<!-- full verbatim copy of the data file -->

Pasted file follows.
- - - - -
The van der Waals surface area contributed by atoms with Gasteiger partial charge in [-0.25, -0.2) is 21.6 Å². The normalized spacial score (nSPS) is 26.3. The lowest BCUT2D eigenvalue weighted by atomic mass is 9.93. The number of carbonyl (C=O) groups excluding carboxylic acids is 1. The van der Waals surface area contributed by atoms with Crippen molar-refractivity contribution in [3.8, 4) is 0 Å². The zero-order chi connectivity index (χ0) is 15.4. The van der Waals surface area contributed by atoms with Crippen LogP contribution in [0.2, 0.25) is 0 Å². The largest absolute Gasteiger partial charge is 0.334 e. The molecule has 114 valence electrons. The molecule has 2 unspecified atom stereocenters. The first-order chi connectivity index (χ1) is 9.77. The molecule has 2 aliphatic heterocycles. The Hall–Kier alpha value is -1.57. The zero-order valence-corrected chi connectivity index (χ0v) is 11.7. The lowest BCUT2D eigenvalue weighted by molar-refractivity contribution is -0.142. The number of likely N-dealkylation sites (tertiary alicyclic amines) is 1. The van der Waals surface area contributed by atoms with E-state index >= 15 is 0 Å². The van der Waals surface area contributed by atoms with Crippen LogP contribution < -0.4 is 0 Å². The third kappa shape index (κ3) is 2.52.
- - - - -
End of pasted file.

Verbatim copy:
The van der Waals surface area contributed by atoms with Gasteiger partial charge in [-0.25, -0.2) is 21.6 Å². The normalized spacial score (nSPS) is 26.3. The lowest BCUT2D eigenvalue weighted by atomic mass is 9.93. The number of carbonyl (C=O) groups excluding carboxylic acids is 1. The van der Waals surface area contributed by atoms with Crippen molar-refractivity contribution in [3.8, 4) is 0 Å². The zero-order chi connectivity index (χ0) is 15.4. The van der Waals surface area contributed by atoms with Crippen LogP contribution in [0.2, 0.25) is 0 Å². The largest absolute Gasteiger partial charge is 0.334 e. The molecule has 114 valence electrons. The molecule has 2 unspecified atom stereocenters. The first-order chi connectivity index (χ1) is 9.77. The molecule has 2 aliphatic heterocycles. The Hall–Kier alpha value is -1.57. The zero-order valence-corrected chi connectivity index (χ0v) is 11.7. The lowest BCUT2D eigenvalue weighted by molar-refractivity contribution is -0.142. The number of likely N-dealkylation sites (tertiary alicyclic amines) is 1. The van der Waals surface area contributed by atoms with E-state index >= 15 is 0 Å². The van der Waals surface area contributed by atoms with Crippen LogP contribution < -0.4 is 0 Å². The third kappa shape index (κ3) is 2.52.